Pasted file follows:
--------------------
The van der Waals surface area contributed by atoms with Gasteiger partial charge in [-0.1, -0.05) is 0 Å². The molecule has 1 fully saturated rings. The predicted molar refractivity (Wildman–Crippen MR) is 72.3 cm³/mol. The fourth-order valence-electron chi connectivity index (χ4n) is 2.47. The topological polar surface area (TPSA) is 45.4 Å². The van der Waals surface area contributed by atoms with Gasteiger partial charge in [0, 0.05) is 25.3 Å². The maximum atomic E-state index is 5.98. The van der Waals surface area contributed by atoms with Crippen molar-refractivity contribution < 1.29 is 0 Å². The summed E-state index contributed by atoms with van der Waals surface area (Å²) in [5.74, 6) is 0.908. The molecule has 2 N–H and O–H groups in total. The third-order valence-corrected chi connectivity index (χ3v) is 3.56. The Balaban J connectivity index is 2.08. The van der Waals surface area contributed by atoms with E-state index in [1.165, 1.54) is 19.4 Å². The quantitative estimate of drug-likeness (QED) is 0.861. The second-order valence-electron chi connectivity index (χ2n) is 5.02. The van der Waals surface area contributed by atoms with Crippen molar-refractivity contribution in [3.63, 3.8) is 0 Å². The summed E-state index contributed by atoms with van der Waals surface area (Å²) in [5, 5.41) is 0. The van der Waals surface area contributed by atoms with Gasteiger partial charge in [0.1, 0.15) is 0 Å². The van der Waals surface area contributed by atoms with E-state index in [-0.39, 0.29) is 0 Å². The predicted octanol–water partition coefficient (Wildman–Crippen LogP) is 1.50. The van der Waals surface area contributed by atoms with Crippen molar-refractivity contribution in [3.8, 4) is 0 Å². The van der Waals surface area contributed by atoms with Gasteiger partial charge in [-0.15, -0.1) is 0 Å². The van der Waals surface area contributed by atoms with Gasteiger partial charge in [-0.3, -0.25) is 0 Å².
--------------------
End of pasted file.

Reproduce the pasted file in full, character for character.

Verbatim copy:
The van der Waals surface area contributed by atoms with Gasteiger partial charge in [-0.1, -0.05) is 0 Å². The molecule has 1 fully saturated rings. The predicted molar refractivity (Wildman–Crippen MR) is 72.3 cm³/mol. The fourth-order valence-electron chi connectivity index (χ4n) is 2.47. The topological polar surface area (TPSA) is 45.4 Å². The van der Waals surface area contributed by atoms with Gasteiger partial charge in [0, 0.05) is 25.3 Å². The maximum atomic E-state index is 5.98. The van der Waals surface area contributed by atoms with Crippen molar-refractivity contribution < 1.29 is 0 Å². The summed E-state index contributed by atoms with van der Waals surface area (Å²) in [5.74, 6) is 0.908. The molecule has 2 N–H and O–H groups in total. The third-order valence-corrected chi connectivity index (χ3v) is 3.56. The Balaban J connectivity index is 2.08. The van der Waals surface area contributed by atoms with E-state index in [1.165, 1.54) is 19.4 Å². The quantitative estimate of drug-likeness (QED) is 0.861. The second-order valence-electron chi connectivity index (χ2n) is 5.02. The van der Waals surface area contributed by atoms with Crippen molar-refractivity contribution in [3.63, 3.8) is 0 Å². The summed E-state index contributed by atoms with van der Waals surface area (Å²) in [5, 5.41) is 0. The van der Waals surface area contributed by atoms with Gasteiger partial charge in [0.1, 0.15) is 0 Å². The van der Waals surface area contributed by atoms with E-state index in [-0.39, 0.29) is 0 Å². The predicted octanol–water partition coefficient (Wildman–Crippen LogP) is 1.50. The van der Waals surface area contributed by atoms with Crippen molar-refractivity contribution in [3.8, 4) is 0 Å². The van der Waals surface area contributed by atoms with Gasteiger partial charge in [-0.15, -0.1) is 0 Å². The van der Waals surface area contributed by atoms with Gasteiger partial charge in [-0.3, -0.25) is 0 Å².